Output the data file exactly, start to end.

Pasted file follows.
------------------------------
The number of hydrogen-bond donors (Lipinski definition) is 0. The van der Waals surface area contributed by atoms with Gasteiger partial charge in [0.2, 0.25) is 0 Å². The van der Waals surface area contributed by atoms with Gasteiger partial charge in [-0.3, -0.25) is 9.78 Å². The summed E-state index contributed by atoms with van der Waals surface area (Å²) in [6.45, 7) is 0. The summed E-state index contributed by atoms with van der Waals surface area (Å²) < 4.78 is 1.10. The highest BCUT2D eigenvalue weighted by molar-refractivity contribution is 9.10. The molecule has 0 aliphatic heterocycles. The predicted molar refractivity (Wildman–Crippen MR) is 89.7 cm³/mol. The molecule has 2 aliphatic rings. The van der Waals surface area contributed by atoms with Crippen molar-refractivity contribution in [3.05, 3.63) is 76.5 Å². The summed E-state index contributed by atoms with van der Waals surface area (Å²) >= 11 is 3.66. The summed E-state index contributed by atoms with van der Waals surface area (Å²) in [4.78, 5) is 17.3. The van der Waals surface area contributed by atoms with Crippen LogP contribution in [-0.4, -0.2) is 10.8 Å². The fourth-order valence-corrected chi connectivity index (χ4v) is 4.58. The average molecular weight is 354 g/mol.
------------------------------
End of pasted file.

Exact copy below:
The number of hydrogen-bond donors (Lipinski definition) is 0. The van der Waals surface area contributed by atoms with Gasteiger partial charge in [0.2, 0.25) is 0 Å². The van der Waals surface area contributed by atoms with Gasteiger partial charge in [-0.3, -0.25) is 9.78 Å². The summed E-state index contributed by atoms with van der Waals surface area (Å²) in [6.45, 7) is 0. The summed E-state index contributed by atoms with van der Waals surface area (Å²) < 4.78 is 1.10. The highest BCUT2D eigenvalue weighted by molar-refractivity contribution is 9.10. The molecule has 0 aliphatic heterocycles. The predicted molar refractivity (Wildman–Crippen MR) is 89.7 cm³/mol. The molecule has 2 aliphatic rings. The van der Waals surface area contributed by atoms with Crippen molar-refractivity contribution in [3.05, 3.63) is 76.5 Å². The summed E-state index contributed by atoms with van der Waals surface area (Å²) >= 11 is 3.66. The summed E-state index contributed by atoms with van der Waals surface area (Å²) in [4.78, 5) is 17.3. The van der Waals surface area contributed by atoms with Crippen LogP contribution in [-0.4, -0.2) is 10.8 Å². The fourth-order valence-corrected chi connectivity index (χ4v) is 4.58. The average molecular weight is 354 g/mol.